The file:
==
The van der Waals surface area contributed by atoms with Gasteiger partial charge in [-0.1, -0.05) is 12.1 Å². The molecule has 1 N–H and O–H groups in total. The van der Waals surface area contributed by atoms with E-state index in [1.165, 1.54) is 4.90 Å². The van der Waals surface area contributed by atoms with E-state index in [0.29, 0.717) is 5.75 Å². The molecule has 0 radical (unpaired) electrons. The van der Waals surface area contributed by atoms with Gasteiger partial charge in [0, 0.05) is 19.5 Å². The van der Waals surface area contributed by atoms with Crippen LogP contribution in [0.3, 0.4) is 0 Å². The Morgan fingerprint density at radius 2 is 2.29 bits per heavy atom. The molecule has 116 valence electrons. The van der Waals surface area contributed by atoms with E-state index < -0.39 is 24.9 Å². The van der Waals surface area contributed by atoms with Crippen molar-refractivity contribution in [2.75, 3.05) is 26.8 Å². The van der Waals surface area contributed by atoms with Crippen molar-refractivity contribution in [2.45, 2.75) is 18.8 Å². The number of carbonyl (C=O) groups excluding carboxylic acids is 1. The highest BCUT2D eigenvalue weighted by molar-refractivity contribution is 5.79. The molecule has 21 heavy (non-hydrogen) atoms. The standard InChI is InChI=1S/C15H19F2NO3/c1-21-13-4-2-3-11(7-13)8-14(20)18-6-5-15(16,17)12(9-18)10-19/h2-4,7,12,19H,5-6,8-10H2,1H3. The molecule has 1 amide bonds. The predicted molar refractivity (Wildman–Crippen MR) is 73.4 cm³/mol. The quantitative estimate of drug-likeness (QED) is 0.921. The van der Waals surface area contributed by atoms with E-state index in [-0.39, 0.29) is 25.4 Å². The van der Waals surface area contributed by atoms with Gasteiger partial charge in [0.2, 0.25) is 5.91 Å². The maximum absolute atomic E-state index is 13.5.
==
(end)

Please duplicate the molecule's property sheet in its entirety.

The van der Waals surface area contributed by atoms with Gasteiger partial charge in [-0.1, -0.05) is 12.1 Å². The molecule has 1 N–H and O–H groups in total. The van der Waals surface area contributed by atoms with E-state index in [1.165, 1.54) is 4.90 Å². The van der Waals surface area contributed by atoms with E-state index in [0.29, 0.717) is 5.75 Å². The molecule has 0 radical (unpaired) electrons. The van der Waals surface area contributed by atoms with Gasteiger partial charge in [0, 0.05) is 19.5 Å². The van der Waals surface area contributed by atoms with Crippen LogP contribution in [0.3, 0.4) is 0 Å². The Morgan fingerprint density at radius 2 is 2.29 bits per heavy atom. The molecule has 116 valence electrons. The van der Waals surface area contributed by atoms with E-state index < -0.39 is 24.9 Å². The van der Waals surface area contributed by atoms with Crippen molar-refractivity contribution in [2.75, 3.05) is 26.8 Å². The van der Waals surface area contributed by atoms with Crippen molar-refractivity contribution in [2.45, 2.75) is 18.8 Å². The number of carbonyl (C=O) groups excluding carboxylic acids is 1. The highest BCUT2D eigenvalue weighted by molar-refractivity contribution is 5.79. The molecule has 21 heavy (non-hydrogen) atoms. The standard InChI is InChI=1S/C15H19F2NO3/c1-21-13-4-2-3-11(7-13)8-14(20)18-6-5-15(16,17)12(9-18)10-19/h2-4,7,12,19H,5-6,8-10H2,1H3. The molecule has 1 amide bonds. The predicted molar refractivity (Wildman–Crippen MR) is 73.4 cm³/mol. The quantitative estimate of drug-likeness (QED) is 0.921. The van der Waals surface area contributed by atoms with E-state index in [-0.39, 0.29) is 25.4 Å². The van der Waals surface area contributed by atoms with Gasteiger partial charge in [0.2, 0.25) is 5.91 Å². The maximum absolute atomic E-state index is 13.5.